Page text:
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helpless handyman 02-01-2007 07:00 PM

Painting Sheetrock
I am getting ready to start priming my new sheetrock walls. Whats the best size of nap roller cover for this? 1/2, 3/8, 1/4? Thanksl

slickshift 02-01-2007 08:10 PM

1/2" premium quality roller sleeve

Brik 02-02-2007 10:34 AM

Why do you suggest 1/2" I'm curious. I am using 3/8" on mine right now and it seems to be going OK. A bit slow though. Will 1/2" speed up the process because it can hold more paint? Or, will 1/2" put more paint on the wall, hence I will use more paint? Do you recommend 1/2" because it will leave a bit more texture?

slickshift 02-02-2007 12:31 PM

1/2" will speed up the process considerably
It holds much more paint, which means less dipping, which costs a fair amount of time...time that is not spent applying paint
It also means less over-lapping with "fresh" and "applied" paint, less chance of lap marks, less need to maintain a "wet edge"...

The 1/2" really doesn't leave more stipple (texture)
Not with a quality paint that has some leveling properties
That and the quality of the sleeve are more determining factors

I really recommend 1/2" as a minumum
Even for DIYers and n00bs

The only thing that might out-weigh the nap size is sleeve quality
If I've got a choice between an iffy 1/2" nap, or a quality 3/8", I'll (hesitantly) take the quality 3/8" over the iffy 1/2"
It'd have to be a choice of one or the other though
I'd never willingly pick up a 3/8" if I could use a 1/2" +

Brik 02-02-2007 12:56 PM

Hmm. How about for the finish coat, not the primer? Same advice?

I am currently priming my Sheetrock on a basement finishing project. I have gone through 5 gallons of primer so far. I started with a 3/8" roller of unknown quality. It did not leave fuzz and I had zero issues with lap marks or other problems. Only 'problem' was the drywall sucking up the paint. This caused things to go slow and use a fair amount of paint (it seemed to me).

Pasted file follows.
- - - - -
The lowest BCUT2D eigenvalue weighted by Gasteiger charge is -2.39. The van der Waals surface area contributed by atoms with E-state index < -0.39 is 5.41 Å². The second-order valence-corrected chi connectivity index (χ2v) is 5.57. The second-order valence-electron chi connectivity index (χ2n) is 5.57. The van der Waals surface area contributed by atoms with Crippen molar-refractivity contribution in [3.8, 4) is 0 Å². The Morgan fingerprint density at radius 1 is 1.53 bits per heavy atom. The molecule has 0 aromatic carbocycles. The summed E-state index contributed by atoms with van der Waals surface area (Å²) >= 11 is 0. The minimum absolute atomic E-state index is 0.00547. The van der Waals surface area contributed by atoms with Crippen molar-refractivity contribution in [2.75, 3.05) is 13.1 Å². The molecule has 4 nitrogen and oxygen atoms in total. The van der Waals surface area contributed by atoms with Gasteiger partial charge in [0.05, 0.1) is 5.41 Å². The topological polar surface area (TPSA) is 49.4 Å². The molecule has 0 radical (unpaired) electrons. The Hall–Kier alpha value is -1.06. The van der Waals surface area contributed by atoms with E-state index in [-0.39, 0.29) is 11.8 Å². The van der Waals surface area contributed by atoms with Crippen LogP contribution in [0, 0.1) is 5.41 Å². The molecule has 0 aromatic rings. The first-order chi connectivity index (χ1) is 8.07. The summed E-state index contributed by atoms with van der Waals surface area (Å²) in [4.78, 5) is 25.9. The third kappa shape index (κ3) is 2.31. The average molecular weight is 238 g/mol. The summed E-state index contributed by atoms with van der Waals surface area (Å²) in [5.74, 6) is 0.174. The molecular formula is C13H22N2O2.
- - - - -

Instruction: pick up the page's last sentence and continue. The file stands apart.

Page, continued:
I decided to try one of those paint stick things. It also had a 3/8 nap. It DID speed up the priming process but added time to the cleanup. For longer stints of priming it definitely saved time. I would not even consider it if I was only going to paint/prime for an hour.

slickshift 02-02-2007 01:21 PM


Originally Posted by Brik (Post 32189)
Hmm. How about for the finish coat, not the primer? Same advice?

The same

joewho 02-02-2007 05:14 PM

Primer dries to less thickness than paint, and once you have a little bit of experience you might try a 3/4" 50/50 sleeve. On new construction you can use the 3/4 for everything, or if not, then use 3/4 for everything except your top coat. This will speed things up because a good sleeve picks up and releases more paint. Meaning more sq.ft. of coverage per dip. It doesn't use more paint on the overall job.

helpless handyman 02-02-2007 08:06 PM

Thanks guys, I am using purdy rollers:thumbup:

jmthouston 02-17-2007 12:05 AM

look at this
:thumbup: much faster no and Brik what do you mean by sticky thing -Emulsabond could you please clarify thanks

slickshift 02-17-2007 07:54 AM


Originally Posted by helpless handyman (Post 32223)
Thanks guys, I am using purdy rollers

Minimum quality Purdy I'd recommend would be White Doves

Brik 02-17-2007 08:25 PM


Originally Posted by jmthouston (Post 33720)
Brik what do you mean by sticky thing -Emulsabond could you please clarify thanks

Ah the stick thing...
^^^^^^^^^Thats not me!^^^^^^^^^^^^^

She is using a paint stick. The paint goes into the handle and pushes out the roller. Holds about 1/2 quart at a time I think. Cost about $20.,747.html

slickshift 02-17-2007 08:35 PM


Originally Posted by Brik (Post 33800)
^^^^^^^^^Thats not me!^^^^^^^^^^^^^

No it's not you at all...usually you wear your hair down, Brik
Nice look for you though
Makes you look more sofisterkated

boman47k 02-18-2007 08:33 PM

Heheh, got one of those once. Never again.

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